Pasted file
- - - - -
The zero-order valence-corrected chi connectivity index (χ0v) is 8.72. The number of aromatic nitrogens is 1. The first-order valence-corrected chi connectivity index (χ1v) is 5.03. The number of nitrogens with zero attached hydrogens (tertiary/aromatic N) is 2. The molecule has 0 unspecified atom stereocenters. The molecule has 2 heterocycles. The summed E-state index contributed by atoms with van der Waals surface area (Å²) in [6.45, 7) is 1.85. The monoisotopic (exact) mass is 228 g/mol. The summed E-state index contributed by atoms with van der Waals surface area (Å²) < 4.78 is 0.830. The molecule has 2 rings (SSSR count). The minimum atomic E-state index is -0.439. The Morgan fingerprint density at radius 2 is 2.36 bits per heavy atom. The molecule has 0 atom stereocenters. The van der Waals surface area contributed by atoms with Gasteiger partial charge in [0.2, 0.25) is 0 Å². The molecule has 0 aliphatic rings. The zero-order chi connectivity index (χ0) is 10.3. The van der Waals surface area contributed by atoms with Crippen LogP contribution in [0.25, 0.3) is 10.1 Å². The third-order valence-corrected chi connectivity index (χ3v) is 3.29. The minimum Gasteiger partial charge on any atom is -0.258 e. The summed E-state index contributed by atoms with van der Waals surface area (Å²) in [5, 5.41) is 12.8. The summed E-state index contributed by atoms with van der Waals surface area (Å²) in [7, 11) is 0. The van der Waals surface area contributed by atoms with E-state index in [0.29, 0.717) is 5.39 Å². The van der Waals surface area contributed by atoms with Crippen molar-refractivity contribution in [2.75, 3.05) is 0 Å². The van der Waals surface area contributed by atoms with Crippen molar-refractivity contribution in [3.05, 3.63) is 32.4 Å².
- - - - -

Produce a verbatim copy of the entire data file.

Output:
The zero-order valence-corrected chi connectivity index (χ0v) is 8.72. The number of aromatic nitrogens is 1. The first-order valence-corrected chi connectivity index (χ1v) is 5.03. The number of nitrogens with zero attached hydrogens (tertiary/aromatic N) is 2. The molecule has 0 unspecified atom stereocenters. The molecule has 2 heterocycles. The summed E-state index contributed by atoms with van der Waals surface area (Å²) in [6.45, 7) is 1.85. The monoisotopic (exact) mass is 228 g/mol. The summed E-state index contributed by atoms with van der Waals surface area (Å²) < 4.78 is 0.830. The molecule has 2 rings (SSSR count). The minimum atomic E-state index is -0.439. The Morgan fingerprint density at radius 2 is 2.36 bits per heavy atom. The molecule has 0 atom stereocenters. The van der Waals surface area contributed by atoms with Gasteiger partial charge in [0.2, 0.25) is 0 Å². The molecule has 0 aliphatic rings. The zero-order chi connectivity index (χ0) is 10.3. The van der Waals surface area contributed by atoms with Crippen LogP contribution in [0.25, 0.3) is 10.1 Å². The third-order valence-corrected chi connectivity index (χ3v) is 3.29. The minimum Gasteiger partial charge on any atom is -0.258 e. The summed E-state index contributed by atoms with van der Waals surface area (Å²) in [5, 5.41) is 12.8. The summed E-state index contributed by atoms with van der Waals surface area (Å²) in [7, 11) is 0. The van der Waals surface area contributed by atoms with E-state index in [0.29, 0.717) is 5.39 Å². The van der Waals surface area contributed by atoms with Crippen molar-refractivity contribution in [2.75, 3.05) is 0 Å². The van der Waals surface area contributed by atoms with Crippen molar-refractivity contribution in [3.05, 3.63) is 32.4 Å².